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[Lewis] 
Tuesday June 10th 1806.
 

       This morning we arose early and had our horses collected except one of Cruzatt's and one of Whitehouse's, which were not to be found; after a surch of some hours Cruzatt's horse was obtained and the indians promised to find the other and bring it to us at the quawmash flatts  [1] where we purpose encamping a few days.    at 11 A. M. we set out with the party each man being well mounted and a light load on a second horse, beside which we have several supenemary [supernumerary] horses in case of accedent or the want of provision, we therefore feel ourselves perfectly equiped for the mountains.    we ascended the river hills which are very high and about three miles in extent our sourse being N. 22° E. thence N. 15 W. 2 m to Collins's creek.  [2]    thence due North 5 m. to the Eastern border of the quawmash flatts where we encamped near the place we first met with the Chopunnish last fall.  [3]    the pass of Collins's Creek was deep and extreemly difficult tho' we passed without sustaining further injury than weting some of our roots and bread.  [4]    the country through which we passed is extreemly fertile and generally free of stone, is well timbered with several speceis of fir, long leafed pine and larch.  [5]    the undergrowth is chooke cherry  [6] near the water courses, black alder,  [7] a large speceis of redroot  [8] now in blume, a growth  [9] which resembles the pappaw in it's leaf and which bears a burry with five valves of a deep perple colour, two speceis of shoemate  [10] sevenbark,  [11] perple haw,  [12] service berry,  [13] goosburry,  [14] a wild rose honeysuckle  [15] which bears a white berry, and a species of dwarf pine  [16] which grows about ten or twelve feet high.    bears a globular formed cone with small scales, the leaves are about the length and much the appearance of the common pitch pine having it's leaving in fassicles of two; in other rispects they would at a little distance be taken for the young plants of the long leafed pine.    there are two speceis of the wild rose  [17] both quinqui petallous and of a damask red but the one is as large as the common red rose of our gardens. I observed the apples of this speceis last fall to be more than triple the size of those of the ordinary wild rose; the stem of this rose is the same with the other tho' the leaf is somewhat larger.    after we encamped this evening we sent out our hunters; Collins killed a doe on which we suped much to our satisfaction.    we had scarcely reached Collins's Creek before we were overtaken by a party of Indians who informed us that they were going to the quawmash flatts to hunt; their object I beleive is the expectation of bing fed by us in which how ever kind as they have been we must disappoint them at this moment as it is necessary that we should use all frugallaty as well as employ every exertion to provide meat for our journey.    they have encamped with us.    we find a great number of burrowing squirels  [18] about our camp of which we killed several; I eat of them and found them quite as tender and well flavored as our grey squirel.    saw many sand hill crains  [19] and some ducks in the slashey glades about this place.—

 

      

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The Expedition's Route, June 10–September 23, 1806
 
(Journals 8, University of Nebraska Press, used with permission.)




[Clark] 
Tuesday June 10th 1806.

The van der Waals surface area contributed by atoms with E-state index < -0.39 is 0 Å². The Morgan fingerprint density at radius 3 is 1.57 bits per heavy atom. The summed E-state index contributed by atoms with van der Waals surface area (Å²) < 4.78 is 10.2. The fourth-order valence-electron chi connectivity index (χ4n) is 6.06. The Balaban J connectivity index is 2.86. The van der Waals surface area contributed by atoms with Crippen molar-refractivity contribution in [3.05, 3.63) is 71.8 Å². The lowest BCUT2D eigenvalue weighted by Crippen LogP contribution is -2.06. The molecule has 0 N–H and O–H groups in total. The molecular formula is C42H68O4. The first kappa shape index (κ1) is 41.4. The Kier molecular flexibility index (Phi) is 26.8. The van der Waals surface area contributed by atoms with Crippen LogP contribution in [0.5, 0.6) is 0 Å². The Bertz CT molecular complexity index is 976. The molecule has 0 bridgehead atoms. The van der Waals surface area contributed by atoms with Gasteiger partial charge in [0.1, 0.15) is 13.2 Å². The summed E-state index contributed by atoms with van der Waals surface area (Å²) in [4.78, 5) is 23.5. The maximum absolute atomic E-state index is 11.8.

rose early this morning and had all the horses Collected except one of Whitehouses horses which could not be found, an Indian promised to find the horse and bring him on to us at the quawmash fields at which place we intend to delay a fiew days for the laying in Some meat by which time we Calculate that the Snows will have melted more off the mountains and the grass raised to a sufficient hight for our hoses to live.    we packed up and Set out at 11 A M    we Set out with the party each man being well mounted and a light load on a 2d horse, besides which we have several supernumary horses in case of accident or the want of provisions, we therefore feel ourselves perfectly equiped for the Mountains.    we assended the hills which are very high and about three miles in extent our course being N. 22° E, thence N. 15° W 2 ms: to Collins Creek. Thence North 5 Miles to the Eastern boarders of the Quawmash flatts where we encamped near the place I first met with the Chopunnish Nation last fall.    the pass of Collins Creek was deep and extreemly difficult tho' we passed without sustaining further injury than wetting some of our roots and bread. The Country through which we passed is extreemly fertile and generally free from Stone, is well timbered with several Species of fir, long leafed pine and Larch.  [20]    the undergrowth is choke cherry near the watercourses, black alder, a large species of red root now in blume, a Growth which resembles the poppaw in it's leaf and which bears a berry with five valves of a deep purple colour, two species of Shoemate, Seven bark, perple haw, Service berry, Goose berry, wildrose, honey suckle which bears a white berry, and a Species of dwarf pine which grows about 10 or 12 feet high, bears a globarlar formed cone with Small Scales, the leaf is about the length and much the appearance of the pitch pine having it's leaves in fassicles of two; in other respects they would at a little distance be taken for the young plants of the long leafed pine. There are two Species of the wild rose both quinque petallous and of a damask red, but the one is as large as the common red rose of our guardens. I observed the apples of these Species last fall to be more than triple the Size of those of the ordinary wild rose; the Stem of this rose is the Same with the other tho' the leaf is somewhat larger.    after we encamped this evening we Sent out our hunters; Collins killed a doe on which we Suped much to our Satisfaction, we had not reached the top of the river hills before we were overtaken by a party of 8 Indians who informed me that they were gowing to the quawmash flatts to hunt; their object I belive is the expectation of being fed by us in which however kind as they have been we must disappoint them at this moment as it is necessary that we Should use all frugallaty as well as employ every exertion to provide meat for our journey.    they have encamped with us.    we find a great number of burrowing Squirels about our camp of which we killed Several; I eate of them and found them quit as tender and well flavd. as our grey squirel. Saw many Sand hill crains and Some ducks in the Slashey Glades about this place—.